When the parliament of Uganda realised how much they were spending on paper and stationery, and stationary, and dictionaries to find out which of the two words was applicable in that sentence, when they realized that that bill came to 12 million dollars a year, they did what any modern forward thinking Institution would do in the cyber age.
They got each of the 375 MPs an iPad
Wait. Don’t get upset yet. We know Ugandans and Ugandan knickers and how they love to get twisted, but do the calculations and you will find that it actually saves money. If you had an iPad instead of a picfare exercise book, this would be much easier for you.
And so our parliament, august house adorned with marabou stork shit, and filled to the rafters with the haughtiness of people who feel entitled to call themselves honourable, kind of got itself a measure of cool, because everyone in it has an iPad now.
Now our MPs can swipe up and across touch-screens when they make legislative bills, like our infamous anti-pornography bill, the one which we heard would illegal to wear a miniskirt.
Turns out they didn’t have the app that’s makes the bill a law and so, Sharon O, you can come out now.
It was a delightful turnaround when we heard Francis Lokodo (I will not demean the clerical honorific by attaching it to such a low character) gibber about how he had been misquoted. “Did I say no miniskirts? No, the law doesn’t even mention miniskirts. Squirt. Squirt!”
I imagine people squirt little droplets of pee into their underwear when they have to swallow words so embarrassingly.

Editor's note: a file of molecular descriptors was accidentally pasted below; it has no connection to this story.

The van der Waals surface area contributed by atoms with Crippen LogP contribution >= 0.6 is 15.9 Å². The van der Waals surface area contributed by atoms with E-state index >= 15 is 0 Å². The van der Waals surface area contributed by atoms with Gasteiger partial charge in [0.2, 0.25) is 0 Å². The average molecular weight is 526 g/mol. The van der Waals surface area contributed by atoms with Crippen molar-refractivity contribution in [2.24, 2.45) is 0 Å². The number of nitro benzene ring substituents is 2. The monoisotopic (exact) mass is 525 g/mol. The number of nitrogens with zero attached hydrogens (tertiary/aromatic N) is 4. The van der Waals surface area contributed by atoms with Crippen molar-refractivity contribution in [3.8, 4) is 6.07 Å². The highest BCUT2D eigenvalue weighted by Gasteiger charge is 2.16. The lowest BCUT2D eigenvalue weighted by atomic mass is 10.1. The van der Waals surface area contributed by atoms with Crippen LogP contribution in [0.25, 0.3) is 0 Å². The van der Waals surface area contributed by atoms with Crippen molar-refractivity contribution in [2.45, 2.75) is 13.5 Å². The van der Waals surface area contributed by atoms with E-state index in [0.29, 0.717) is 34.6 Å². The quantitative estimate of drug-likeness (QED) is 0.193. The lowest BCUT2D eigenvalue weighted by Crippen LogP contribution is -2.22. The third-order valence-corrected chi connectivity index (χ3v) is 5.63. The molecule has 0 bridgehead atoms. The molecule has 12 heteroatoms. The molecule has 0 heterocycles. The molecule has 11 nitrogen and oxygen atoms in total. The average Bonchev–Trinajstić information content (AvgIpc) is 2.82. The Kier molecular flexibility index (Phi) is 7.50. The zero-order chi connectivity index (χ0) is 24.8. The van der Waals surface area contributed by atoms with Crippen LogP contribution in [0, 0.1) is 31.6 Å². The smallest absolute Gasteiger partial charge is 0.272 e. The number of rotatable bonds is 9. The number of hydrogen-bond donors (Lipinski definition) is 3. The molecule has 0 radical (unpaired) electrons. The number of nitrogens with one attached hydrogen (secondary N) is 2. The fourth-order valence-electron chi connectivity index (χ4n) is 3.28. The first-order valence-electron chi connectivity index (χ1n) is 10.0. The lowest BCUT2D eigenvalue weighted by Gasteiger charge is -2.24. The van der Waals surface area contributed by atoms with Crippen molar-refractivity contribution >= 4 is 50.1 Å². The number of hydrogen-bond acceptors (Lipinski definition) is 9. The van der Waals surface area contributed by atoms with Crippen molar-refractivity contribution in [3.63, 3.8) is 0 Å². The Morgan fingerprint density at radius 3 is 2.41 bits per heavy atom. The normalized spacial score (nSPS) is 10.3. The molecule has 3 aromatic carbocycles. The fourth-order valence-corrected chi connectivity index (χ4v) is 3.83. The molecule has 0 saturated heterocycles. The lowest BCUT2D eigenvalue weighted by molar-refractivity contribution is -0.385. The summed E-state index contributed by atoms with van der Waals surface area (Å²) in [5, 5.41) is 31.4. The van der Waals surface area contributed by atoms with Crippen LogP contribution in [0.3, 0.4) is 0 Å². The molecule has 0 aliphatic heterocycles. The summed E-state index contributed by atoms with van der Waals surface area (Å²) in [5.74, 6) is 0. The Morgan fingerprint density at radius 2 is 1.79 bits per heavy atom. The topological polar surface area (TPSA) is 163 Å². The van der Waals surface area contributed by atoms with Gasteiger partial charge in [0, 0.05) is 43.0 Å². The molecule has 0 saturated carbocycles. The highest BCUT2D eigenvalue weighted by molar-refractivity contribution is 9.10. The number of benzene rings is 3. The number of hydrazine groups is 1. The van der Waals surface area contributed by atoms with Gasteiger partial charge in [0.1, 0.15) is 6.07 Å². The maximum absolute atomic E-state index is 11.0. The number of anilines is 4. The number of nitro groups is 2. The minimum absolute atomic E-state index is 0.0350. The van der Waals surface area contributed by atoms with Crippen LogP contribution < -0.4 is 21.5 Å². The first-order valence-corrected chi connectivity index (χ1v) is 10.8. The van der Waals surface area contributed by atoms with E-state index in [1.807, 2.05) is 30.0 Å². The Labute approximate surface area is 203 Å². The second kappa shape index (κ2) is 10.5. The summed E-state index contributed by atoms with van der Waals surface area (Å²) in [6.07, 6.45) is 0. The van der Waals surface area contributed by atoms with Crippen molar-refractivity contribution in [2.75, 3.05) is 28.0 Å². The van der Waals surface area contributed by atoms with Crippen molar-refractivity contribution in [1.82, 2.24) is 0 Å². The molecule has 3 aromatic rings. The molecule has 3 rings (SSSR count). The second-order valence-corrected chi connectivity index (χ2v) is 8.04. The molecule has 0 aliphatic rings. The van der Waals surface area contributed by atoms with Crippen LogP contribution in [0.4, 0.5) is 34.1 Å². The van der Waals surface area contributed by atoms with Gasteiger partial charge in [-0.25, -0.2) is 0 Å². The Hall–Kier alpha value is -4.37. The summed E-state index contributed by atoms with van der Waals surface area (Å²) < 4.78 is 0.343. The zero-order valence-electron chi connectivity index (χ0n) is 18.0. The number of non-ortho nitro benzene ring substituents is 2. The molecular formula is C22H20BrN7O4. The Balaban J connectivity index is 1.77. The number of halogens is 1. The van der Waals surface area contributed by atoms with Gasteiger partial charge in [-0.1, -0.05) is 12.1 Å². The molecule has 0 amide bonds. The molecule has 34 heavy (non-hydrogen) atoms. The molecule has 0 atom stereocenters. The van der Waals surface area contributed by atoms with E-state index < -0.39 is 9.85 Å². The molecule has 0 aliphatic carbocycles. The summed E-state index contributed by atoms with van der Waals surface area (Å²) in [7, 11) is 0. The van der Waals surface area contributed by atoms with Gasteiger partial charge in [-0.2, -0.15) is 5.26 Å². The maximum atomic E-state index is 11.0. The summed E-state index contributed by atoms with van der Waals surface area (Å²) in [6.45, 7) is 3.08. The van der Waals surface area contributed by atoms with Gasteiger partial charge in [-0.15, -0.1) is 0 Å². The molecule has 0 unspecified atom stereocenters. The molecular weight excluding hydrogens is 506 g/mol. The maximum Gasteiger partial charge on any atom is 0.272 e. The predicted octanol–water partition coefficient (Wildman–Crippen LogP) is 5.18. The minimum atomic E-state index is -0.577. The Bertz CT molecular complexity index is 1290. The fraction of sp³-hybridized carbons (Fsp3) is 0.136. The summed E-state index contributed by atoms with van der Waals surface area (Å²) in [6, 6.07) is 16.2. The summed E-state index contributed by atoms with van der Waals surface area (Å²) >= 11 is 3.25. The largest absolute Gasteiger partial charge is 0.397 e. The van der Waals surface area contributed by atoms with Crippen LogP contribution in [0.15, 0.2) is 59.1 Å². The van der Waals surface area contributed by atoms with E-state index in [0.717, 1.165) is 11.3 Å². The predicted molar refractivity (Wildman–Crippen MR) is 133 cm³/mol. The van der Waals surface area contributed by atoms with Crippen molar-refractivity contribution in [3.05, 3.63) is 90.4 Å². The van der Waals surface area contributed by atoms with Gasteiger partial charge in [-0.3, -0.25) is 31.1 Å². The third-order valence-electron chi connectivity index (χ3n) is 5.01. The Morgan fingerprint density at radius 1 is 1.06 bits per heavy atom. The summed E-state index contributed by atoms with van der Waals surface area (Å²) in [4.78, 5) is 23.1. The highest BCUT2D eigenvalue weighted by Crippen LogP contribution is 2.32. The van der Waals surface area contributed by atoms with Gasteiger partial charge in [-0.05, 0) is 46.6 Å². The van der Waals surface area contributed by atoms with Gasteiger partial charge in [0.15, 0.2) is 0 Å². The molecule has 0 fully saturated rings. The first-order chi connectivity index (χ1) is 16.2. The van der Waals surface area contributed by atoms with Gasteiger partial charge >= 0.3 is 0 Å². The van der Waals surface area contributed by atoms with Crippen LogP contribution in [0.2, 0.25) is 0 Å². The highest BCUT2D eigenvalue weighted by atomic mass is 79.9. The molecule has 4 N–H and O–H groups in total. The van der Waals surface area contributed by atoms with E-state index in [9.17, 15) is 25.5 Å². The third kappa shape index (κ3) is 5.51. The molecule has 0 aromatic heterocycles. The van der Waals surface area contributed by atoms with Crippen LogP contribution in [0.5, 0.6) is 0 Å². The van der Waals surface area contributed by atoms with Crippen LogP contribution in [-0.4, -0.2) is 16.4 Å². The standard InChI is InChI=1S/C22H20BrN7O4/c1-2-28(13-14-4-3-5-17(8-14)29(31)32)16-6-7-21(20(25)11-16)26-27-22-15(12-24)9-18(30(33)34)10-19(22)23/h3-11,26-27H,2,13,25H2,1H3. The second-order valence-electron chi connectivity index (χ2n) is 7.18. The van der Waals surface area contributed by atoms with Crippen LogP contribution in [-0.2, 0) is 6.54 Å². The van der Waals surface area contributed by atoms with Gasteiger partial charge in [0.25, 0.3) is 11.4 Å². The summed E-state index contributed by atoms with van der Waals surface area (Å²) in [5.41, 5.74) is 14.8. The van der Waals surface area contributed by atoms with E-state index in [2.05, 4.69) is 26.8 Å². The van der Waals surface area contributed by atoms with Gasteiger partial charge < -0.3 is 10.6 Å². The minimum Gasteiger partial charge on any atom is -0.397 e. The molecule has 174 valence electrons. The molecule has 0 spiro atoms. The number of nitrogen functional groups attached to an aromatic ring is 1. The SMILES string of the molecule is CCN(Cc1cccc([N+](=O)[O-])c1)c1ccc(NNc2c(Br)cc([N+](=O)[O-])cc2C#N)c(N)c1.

So this means, perhaps, that the MPs were free to watch Chandiru’s music videos on these gadgets. Or at least they were until last week when some MPs came out complaining that their iPads stopped working once they left the building.
We were ready to be outraged. Shoddy deals? Misuse of government funds? Did someone buy substandard machinery and defraud the taxpayer? First Junk Helicopters, not Junk iPads?
Not really. It is just that the free Wi-Fi didn’t go past the parking lot. The three-week training the MPs received to teach them how to use things seven-year-olds learn in hours, had not got to that part.
So now the Ugandan MP can drive his or her state provided forty-thousand-dollar 4-wheel drive vehicle and park it in the secure 14 million dollar parliament parking lot then walk in and earn a sitting allowance while discussing how to lift this developing nation out of poverty.
Is there an iPad app for financial management of developing economies?